Adrienne Rich's Forward to Clayton Eshleman’s Companion Spider


There is very little around today, certainly in the literary essay genre, that possesses the depth and substance of this book.

This is the accumulated prose-work of a poet and translator who has gone more deeply into his art, its process and demands, than any modern American poet since Robert Duncan or Muriel Rukeyser. As a poet, Eshleman has wrestled with his vocation and, in some senses, created himself through poetry. At the same time he has offered poetry his inspired and tireless service. He is the translator of such essential world poets as Rimbaud, César Valléjo, Aimé Césaire, Antonin Artaud, and the founder and editor of two important magazines of innovative literature and art, Caterpillar (1967-1973) and more recently Sulfur (1981-2000). He has written on the self-making and apprenticeship of the poet and of poet as translator, as no one else in North America in the later 20th century. He has written perceptively about visual art in its relation to contemporary poetics. And he has delivered stinging critiques of mediocrity and cautiousness in the standardizing of poetic canons.


Eshleman’s integrity as a translator has demanded meticulous searching of texts, glossaries, dictionaries, and intense collaborations. In “The Lorca Working,” “At the Locks of the Void,” “Tribute to Americo Ferrari,” among other pieces, he lays open the cartography of the poet-translator’s work. Anyone wanting to study live, pulsing poetry will find these essays illuminating and contagious.


“Novices” and “Remarks to a Poetry Workshop” directly engage the nascent poet and introduce the concept of “apprenticeship”-- to the work of earlier poets, to powerful living poets if possible: an apprenticeship which is a deep immersion, a recognition that art is difficult and exigent, an ocean and not a swimming-pool, a calling and not a career-path.


Through the variety of poets and visual artists whom he addresses, Eshleman evokes a community of no one place or time or language, where a younger poet might hang around to overhear conversations, absorb the individual gestures of certain remarkable practitioners. The reader is made aware of a complex of artistic practises to be explored, not to mention arguments and conflicts within the gathering.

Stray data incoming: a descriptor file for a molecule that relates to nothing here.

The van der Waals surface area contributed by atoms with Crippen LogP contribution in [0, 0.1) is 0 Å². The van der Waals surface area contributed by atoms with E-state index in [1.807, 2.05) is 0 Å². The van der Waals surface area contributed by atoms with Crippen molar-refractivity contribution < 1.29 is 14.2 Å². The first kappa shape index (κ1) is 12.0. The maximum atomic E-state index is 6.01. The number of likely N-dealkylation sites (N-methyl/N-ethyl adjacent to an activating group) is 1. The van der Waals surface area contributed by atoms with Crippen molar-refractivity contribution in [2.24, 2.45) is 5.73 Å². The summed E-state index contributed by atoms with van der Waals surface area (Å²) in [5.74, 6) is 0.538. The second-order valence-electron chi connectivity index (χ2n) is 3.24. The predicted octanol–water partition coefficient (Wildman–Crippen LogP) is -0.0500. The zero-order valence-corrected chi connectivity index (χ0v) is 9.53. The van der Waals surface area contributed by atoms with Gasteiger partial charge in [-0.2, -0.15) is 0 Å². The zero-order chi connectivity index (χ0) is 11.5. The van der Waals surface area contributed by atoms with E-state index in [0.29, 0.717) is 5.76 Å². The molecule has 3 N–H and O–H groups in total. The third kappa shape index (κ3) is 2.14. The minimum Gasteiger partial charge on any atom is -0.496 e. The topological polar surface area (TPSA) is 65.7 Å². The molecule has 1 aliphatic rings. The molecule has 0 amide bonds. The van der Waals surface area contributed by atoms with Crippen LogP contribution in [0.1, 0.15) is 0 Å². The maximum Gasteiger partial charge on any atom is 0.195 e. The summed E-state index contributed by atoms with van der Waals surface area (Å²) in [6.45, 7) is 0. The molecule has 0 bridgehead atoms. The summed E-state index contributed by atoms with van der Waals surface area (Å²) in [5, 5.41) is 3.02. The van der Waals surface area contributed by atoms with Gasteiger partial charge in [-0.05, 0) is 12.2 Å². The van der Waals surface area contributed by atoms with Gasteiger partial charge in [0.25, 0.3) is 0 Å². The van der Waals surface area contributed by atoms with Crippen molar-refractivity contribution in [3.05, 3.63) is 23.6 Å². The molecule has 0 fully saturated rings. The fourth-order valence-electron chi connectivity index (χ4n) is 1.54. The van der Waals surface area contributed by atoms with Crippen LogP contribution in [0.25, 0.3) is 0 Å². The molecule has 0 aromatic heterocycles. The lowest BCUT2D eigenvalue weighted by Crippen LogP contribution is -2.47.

A running criticism by Eshleman himself has to do with the exclusionary maleness of this tradition, its error in gendering concepts like muse or mentor, the defacement of western tradition by misogyny. Eshleman clearly understands the meaning of entitlement--and of its lack. So I would emphatically urge these essays upon women poets. Too little has been asked of us--by our peers, by feminist criticism, by the university workshop and the feminine ghetto. Eshleman writes of “blocks and chasms,” of “strife and destruction” in the making of poetry, which are of the deep psyche, not the stuff of limited personal observation or attractive style. Eshleman’s stormy and rigorous claims for the art belong to whoever needs them, whoever has felt “there must be more than this.”

 


Crucial to this book is the idea of a lifelong commitment of self to art. There are novices who want poetry to enhance them by making them careers; there are others who vaguely or keenly sense that it’s the vocation that matters, the long accountability to the word and the oceans and deserts around it.


In several places, notably in the clear-eyed and compassionate essay on Artaud, or the Celan essay, Eshleman refers to the stamina of poetry (which is of course the stamina of the poet in the face of disaster.) This stamina, along with prodigious empathetic capability, is embodied in Eshleman’s own life/work. I am glad to see these essays entering a new form of accessibility, for those of our dazed and enraged era who surely have need of them.

-- Adrienne Rich